Dodgers Prospect Notes: May filthy in start, Miller sets career high, Cartaya goes deep twice, Busch stays hot

July 28th, 2022 Scoreboard


Dustin May is looking like he never left, as his latest rehab outing was his best yet:

May’s sinker got as much as 20 inches of horizontal movement, and it has averaged 17 inches during his rehab. The pitch looks downright possessed at times:


We fans should feel fortunate to be able to both laugh, and shake our heads in amazement, at that pitch. Tommy John surgery is no sure thing. They take a knife to your elbow, disconnect this, remove that, take a piece from yonder, use it to reconnect to the other thing, and casuals act like it’s a video game powerup, +2 mph.

That couldn’t be farther from reality.

You can’t throw until you can regain your range of motion, and you can’t regain your range of motion until you’ve gotten that rusty beach chair of an elbow to open smooth as silk, fully extended. And then, of course, all of the strengthening, which happens incrementally and painfully. And who knows whether the nerve sensation will be right. It’s long, grueling, filled with uncertainty, and you have to start the process off by fighting to just prepare to do the one thing that has come so naturally to you for your entire life. A thing you did better than anyone you knew before pro ball. A thing that might be gone.

A thing Dustin May is bringing back, with gusto, a little more than a year later. Bringing it back accompanied by his trademark whirls on the mound, which he did after all six of his strikeouts last night. If ever there were a sign that the elbow isn’t a thought in his mind, and that the pitch is the focus, that’s it.

Youth is fleeting, but don’t tell that to this young man. He has regained the magic, and he’s taking it for a spin.


Bobby Miller was largely dominant for Tulsa:

The growth was on display tonight — Miller got strikeouts with the fastball, slider, curve, and changeup, and while he tossed a career-high 96 pitches, he held his velo throughout. This version of Miller looks basically big-league ready, with ace potential. Doing this on a more consistent basis is the thing, but it’s inescapable that there’s a wow factor with his stuff that’s clearly a step ahead of every other prospect on the list.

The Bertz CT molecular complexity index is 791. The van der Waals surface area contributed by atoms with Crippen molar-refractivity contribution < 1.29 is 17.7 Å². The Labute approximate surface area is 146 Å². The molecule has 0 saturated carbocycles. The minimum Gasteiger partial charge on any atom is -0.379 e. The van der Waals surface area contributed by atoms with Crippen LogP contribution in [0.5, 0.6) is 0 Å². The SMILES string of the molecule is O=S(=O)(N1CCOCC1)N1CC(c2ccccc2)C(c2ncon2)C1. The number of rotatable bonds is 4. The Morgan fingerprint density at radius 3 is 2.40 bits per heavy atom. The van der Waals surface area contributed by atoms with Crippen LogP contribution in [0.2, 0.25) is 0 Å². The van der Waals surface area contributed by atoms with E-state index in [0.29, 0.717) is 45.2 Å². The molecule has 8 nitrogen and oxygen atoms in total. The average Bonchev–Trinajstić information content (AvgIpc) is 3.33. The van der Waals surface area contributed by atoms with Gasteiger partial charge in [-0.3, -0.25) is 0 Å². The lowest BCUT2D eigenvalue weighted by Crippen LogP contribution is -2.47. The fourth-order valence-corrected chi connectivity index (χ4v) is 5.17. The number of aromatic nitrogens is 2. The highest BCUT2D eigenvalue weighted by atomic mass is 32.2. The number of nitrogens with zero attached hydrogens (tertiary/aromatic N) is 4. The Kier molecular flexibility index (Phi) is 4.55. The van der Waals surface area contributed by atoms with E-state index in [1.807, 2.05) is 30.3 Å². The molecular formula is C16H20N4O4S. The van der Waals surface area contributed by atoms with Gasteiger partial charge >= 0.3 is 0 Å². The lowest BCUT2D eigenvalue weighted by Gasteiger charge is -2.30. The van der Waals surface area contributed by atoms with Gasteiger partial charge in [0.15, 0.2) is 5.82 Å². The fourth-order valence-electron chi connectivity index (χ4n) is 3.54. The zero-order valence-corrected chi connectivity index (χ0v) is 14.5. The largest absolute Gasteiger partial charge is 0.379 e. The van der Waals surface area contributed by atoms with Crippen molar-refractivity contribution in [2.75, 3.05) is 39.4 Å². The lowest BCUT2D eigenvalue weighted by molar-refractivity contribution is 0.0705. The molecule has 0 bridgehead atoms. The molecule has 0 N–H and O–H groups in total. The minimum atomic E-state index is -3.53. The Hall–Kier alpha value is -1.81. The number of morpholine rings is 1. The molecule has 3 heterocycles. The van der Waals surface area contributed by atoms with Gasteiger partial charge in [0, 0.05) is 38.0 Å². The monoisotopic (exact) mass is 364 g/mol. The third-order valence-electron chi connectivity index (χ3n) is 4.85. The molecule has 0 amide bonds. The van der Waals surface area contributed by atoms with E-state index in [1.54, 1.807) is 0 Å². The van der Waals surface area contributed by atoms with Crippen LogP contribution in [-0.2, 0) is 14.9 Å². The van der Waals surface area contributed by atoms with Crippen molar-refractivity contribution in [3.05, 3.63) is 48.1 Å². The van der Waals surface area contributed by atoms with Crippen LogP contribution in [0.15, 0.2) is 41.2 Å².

Diego Cartaya had another huge day at the plate for Great Lakes, hitting a pair of homers to fuel the Loons’ victory on Thursday night:

The 20-year-old Venezuelan backstop went 2/4, with two runs scored, and four RBI. He raised his OPS to .952, good for third in the Midwest League. For a little context as to how impressive that is, when Will Smith was 20, he put up a .665 OPS … for Louisville, in the ACC. Obviously you can’t compare them apples to apples, but one of these numbers is more in line with dominating, and the other is most certainly not.

Catchers don’t do this. It’s a really special bat.


Michael Busch seems to have cracked the code at Triple A:

Busch went 3/4, with a pair singles, and both scoring and driving in a pair of runs as well.

After a bit of a rough start at his new level, the former UNC Tarheel is slashing a healthy .310/.384/.529 for the month of July. It’s impossible to say at the moment whether they would be able to make room for him on the big league roster, but for a few weeks now, he has been doing all that he needs to do to make it a tough decision.


With the trade deadline looming, it isn’t lost on anyone that some of the best and brightest talents in the system are having their names furiously entered into the Trade Simulator, as both fans and the Rockies attempt to conjure up pathways to their championship hopes.

The players hear more chatter than we do; it’s an ever-present part of their day, and it’s a testament to the professionalism and focus they possess that they can go out and shine like this, when the entire prospect-loving world is watching. What a fun night of baseball.


Lastly, Friday’s scheduled starting pitchers:


Happy Friday, folks.

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